Gonorrhea superbug

[b]Researchers warn that the sexually transmitted disease (STD) gonorrhea is winning the battle against medicine’s arsenal of antibiotic treatments. And now in the UK, doctors are changing the recommended treatment for the disease, because it is now resistant to a common antibiotic.

Researchers in both the US and UK have recently expressed concern about the increasing number of cases of gonorrhea that are resistant to certain drugs used to treat it, noting its “catastrophic” implications for the future of controlling the disease.

In the UK, the oral antibiotic cefixime has been traditionally used to treat gonorrhea, once considered an easily treatable condition and the second most common bacterial sexually transmitted disease in the country. But now the Health Protection Agency in the UK says laboratory tests show that failure of gonorrhea treatment has grown from 10.6 percent in 2005 to 17.4 percent in 2010.[/b]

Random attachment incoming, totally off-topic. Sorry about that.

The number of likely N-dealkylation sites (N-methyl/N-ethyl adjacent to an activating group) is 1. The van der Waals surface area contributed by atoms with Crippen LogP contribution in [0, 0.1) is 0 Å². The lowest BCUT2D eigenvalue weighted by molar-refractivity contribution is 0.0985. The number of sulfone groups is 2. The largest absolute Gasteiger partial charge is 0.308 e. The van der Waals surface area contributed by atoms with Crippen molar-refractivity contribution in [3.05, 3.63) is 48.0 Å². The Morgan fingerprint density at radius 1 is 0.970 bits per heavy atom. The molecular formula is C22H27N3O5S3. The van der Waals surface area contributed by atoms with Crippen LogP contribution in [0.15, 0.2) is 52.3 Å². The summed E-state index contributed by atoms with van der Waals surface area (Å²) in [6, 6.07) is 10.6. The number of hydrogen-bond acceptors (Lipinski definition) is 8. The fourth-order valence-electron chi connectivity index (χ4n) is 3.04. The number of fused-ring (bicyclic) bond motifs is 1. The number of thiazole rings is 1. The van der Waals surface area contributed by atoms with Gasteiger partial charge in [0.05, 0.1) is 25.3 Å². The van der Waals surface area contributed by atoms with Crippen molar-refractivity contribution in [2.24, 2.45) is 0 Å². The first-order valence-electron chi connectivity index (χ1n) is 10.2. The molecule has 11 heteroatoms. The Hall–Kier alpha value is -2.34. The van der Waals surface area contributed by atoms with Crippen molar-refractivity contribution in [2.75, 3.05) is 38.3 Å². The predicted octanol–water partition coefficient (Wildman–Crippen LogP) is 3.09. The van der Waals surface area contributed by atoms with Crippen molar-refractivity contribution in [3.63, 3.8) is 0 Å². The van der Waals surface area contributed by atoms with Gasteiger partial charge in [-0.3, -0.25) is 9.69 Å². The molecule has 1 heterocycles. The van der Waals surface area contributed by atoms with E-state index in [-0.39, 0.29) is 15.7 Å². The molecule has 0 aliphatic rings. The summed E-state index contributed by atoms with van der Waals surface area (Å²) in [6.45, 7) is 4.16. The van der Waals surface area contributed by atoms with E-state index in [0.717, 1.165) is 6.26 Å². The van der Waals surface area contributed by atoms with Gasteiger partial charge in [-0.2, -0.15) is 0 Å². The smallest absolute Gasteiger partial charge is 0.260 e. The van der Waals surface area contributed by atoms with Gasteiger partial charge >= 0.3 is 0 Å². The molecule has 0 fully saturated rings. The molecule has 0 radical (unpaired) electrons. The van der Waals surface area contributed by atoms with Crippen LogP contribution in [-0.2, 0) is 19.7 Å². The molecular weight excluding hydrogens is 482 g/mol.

[b]The US-based Centers for Disease Control and Prevention (CDC) notes that if left untreated, gonorrhea could spread to the blood or joints, and could even be life-threatening.

People with gonorrhea typically show no symptoms, although it can lead to complications such as infertility, chronic pelvic pain for women, and, in men, a painful testicular condition known as epididymitis.[/b]